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Maize yoghurt and monkey bread – African foods coming to a supermarket near you

Traditional African foods such as akpan, a yoghurt-like product prepared from partially fermented cooked maize gruel, have been adapted so they can be sold on the international market. Image credit MESTRES

A world of exotic new foods enjoyed for centuries across Africa may soon be available in European supermarkets thanks to a research project spanning 11 countries on both continents.

For African farmers it means they can sell into lucrative EU markets, helping to create employment back home.

As part of the EU-funded AFTER project, African and EU researchers have combined European money and technology with African know-how and insight to modernise the way 10 traditional African foods are produced.

For example they’ve developed a bottled version of akpan, a yoghurt-like product prepared from partially fermented cooked maize gruel that can be stored for several weeks at four degrees Celsius.

They’ve also extended the shelf life of kong, a smoked catfish from Senegal, by improving how it is smoked and conserved using plant extracts and salts, and they’ve found a way to make better pulp and concentrate of the baobab fruit, known as monkey bread in Senegal.

‘The approach of the AFTER product to re-engineering indigenous African foods and targeting the international market is unique.’

Dr Wis Amoa-Awua, from the Food Research Institute, Ghana

‘The approach of the AFTER project to re-engineering indigenous African foods and targeting the international market is unique,’ said Dr Wis Amoa-Awua, from the Food Research Institute, Ghana, who was involved in the project.

‘It is based on identifying and enhancing the sensory characteristics of the food which are appealing to European consumers and eliminating or reducing characteristics which are unattractive to them. Secondly it is based on improving the safety and nutritional quality of the product.’

Dr Amoa-Awua thinks the project could help boost economies in Africa, as it takes products that are currently confined to provincial or national borders and creates an international market for them.

‘This translates into a bigger market for raw agricultural produce produced by the local or African farmers,’ Dr Amoa-Awua said. ‘The food industry then makes a greater contribution to the national economy as a consequence and also creates job opportunities.’

Crucially, the project’s collaborative nature allowed African scientists to work in better equipped, more advanced laboratories, and be exposed to newer methods and techniques, while European scientists are exposed to working with different microorganisms with potentially exploitable technological properties.

This consumer-response approach to developing food products can be used to improve the marketability of most other traditional foods, too. Dr Amoa-Awua’s institute is now using the same approach to develop an indigenous fermented millet product, called fura, in a collaborative project with the University of Copenhagen, Denmark.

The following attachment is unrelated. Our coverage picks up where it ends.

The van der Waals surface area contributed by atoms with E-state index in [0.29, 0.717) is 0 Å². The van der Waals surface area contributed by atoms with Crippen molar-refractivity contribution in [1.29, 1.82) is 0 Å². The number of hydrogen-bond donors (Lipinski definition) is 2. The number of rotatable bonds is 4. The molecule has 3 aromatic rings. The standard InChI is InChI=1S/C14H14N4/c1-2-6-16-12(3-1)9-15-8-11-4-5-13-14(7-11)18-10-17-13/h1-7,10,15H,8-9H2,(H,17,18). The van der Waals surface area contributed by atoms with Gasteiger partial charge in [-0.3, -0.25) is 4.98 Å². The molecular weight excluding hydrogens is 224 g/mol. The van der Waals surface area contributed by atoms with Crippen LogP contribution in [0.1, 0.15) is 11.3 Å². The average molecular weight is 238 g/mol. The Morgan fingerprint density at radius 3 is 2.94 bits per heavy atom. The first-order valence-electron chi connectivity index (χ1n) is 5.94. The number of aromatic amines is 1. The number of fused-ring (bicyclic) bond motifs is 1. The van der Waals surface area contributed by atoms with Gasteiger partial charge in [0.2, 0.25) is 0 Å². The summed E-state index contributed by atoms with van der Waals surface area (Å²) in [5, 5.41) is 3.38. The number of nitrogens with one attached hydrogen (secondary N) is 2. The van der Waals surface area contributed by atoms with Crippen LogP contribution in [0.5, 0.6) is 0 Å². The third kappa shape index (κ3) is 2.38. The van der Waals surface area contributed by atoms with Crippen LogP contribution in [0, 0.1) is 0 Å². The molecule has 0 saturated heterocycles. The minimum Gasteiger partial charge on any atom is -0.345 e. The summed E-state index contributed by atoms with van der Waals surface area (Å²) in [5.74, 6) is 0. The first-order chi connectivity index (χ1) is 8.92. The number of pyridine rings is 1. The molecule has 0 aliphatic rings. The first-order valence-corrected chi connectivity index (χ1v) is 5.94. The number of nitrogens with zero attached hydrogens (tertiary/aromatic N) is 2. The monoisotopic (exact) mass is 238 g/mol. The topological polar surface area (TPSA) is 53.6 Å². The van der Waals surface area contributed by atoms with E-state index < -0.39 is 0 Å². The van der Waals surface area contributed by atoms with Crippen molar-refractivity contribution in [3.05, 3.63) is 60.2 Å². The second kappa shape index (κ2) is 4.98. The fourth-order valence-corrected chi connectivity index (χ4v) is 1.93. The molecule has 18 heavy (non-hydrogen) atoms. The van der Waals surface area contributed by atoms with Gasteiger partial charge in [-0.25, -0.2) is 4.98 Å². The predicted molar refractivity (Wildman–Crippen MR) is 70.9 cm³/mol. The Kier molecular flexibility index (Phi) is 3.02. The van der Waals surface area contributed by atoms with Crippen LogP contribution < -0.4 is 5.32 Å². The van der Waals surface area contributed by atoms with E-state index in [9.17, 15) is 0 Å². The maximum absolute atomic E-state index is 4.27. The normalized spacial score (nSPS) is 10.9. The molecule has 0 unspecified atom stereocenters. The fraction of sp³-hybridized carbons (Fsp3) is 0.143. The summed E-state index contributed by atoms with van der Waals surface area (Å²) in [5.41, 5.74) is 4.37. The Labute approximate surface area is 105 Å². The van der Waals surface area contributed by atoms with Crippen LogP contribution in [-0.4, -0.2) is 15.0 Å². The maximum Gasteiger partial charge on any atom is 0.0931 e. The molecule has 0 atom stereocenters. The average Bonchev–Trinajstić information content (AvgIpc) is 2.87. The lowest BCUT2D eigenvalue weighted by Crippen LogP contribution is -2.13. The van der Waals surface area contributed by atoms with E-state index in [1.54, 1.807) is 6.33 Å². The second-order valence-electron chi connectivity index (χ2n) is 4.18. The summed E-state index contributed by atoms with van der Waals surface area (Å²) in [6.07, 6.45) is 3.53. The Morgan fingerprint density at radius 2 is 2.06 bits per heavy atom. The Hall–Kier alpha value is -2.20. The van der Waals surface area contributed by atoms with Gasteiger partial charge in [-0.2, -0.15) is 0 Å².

The work being done by the project has already had a major impact in Africa - it means that small food businesses there have been able to make traditional foods safer and more nutritious for locals.

That's crucial because over one billion people in developing and middle-income countries suffer from malnutrition, and food production will have to double in those countries if the world population reaches 9.1 billion by 2050, according to the UN’s Food and Agriculture Organization.

In many developing countries, malnutrition is an underlying cause of at least one third of all child deaths.

‘One of the problems we are facing in Africa is how to provide convenient foods for the fast-growing urban populations using local resources,’ said Professor Joseph Hounhouigan, AFTER project member from the Faculty of Agronomy at the University of Abomey Calavi, in Benin. Senegalese hibiscus has been used as an ingredient for a European-style yogurt. Image credit Pallet

‘Our endogenous technologies are not adequate enough. They need improvement to increase productivity, to reduce water and energy use, and to (produce) safe, nutritious, convenient foods for urban populations.’

INSTAPA is another project funded by the EU which is aimed at tackling this dangerous issue. The researchers hope to improve nutrition by boosting nutrients in staple foods in Africa, such as millet, sorghum, maize and cassava.

Lack of key nutrients such as iron, zinc and vitamin A can especially affect children, as it can affect their immunity and cognitive development. INSTAPA brought together experts from ten EU and African countries to increase the amount of these nutrients in staple foods, and also to help train local food processors and experts to solve the issue themselves.

As for AFTER, the hope is now that the network and expertise in this neglected field of research will carry on even as the official project ends.

Meetings and demonstrations in Senegal and Benin have already been used to transfer the scientific knowledge into the traditional practices of local food companies.

‘AFTER is no longer just a project,’ said Dr Babacar Ndir, from the African Association for Agro Export (AAFEX), Senegal, who was involved in the project. ‘It is now a concept’.

Dominique Pallet, coordinator of the AFTER project, added: ’All the European and African partners in the project AFTER want that this concept continues to exist through new collaborations.’

Expo Milano

The AFTER project forms part of a presentation by the EU at the Expo Milano 2015 world fair.

Expo Milano runs from 1 May to 31 October and focuses on feeding the planet sustainably.

For more about the EU pavilion at Expo Milano visit:

More info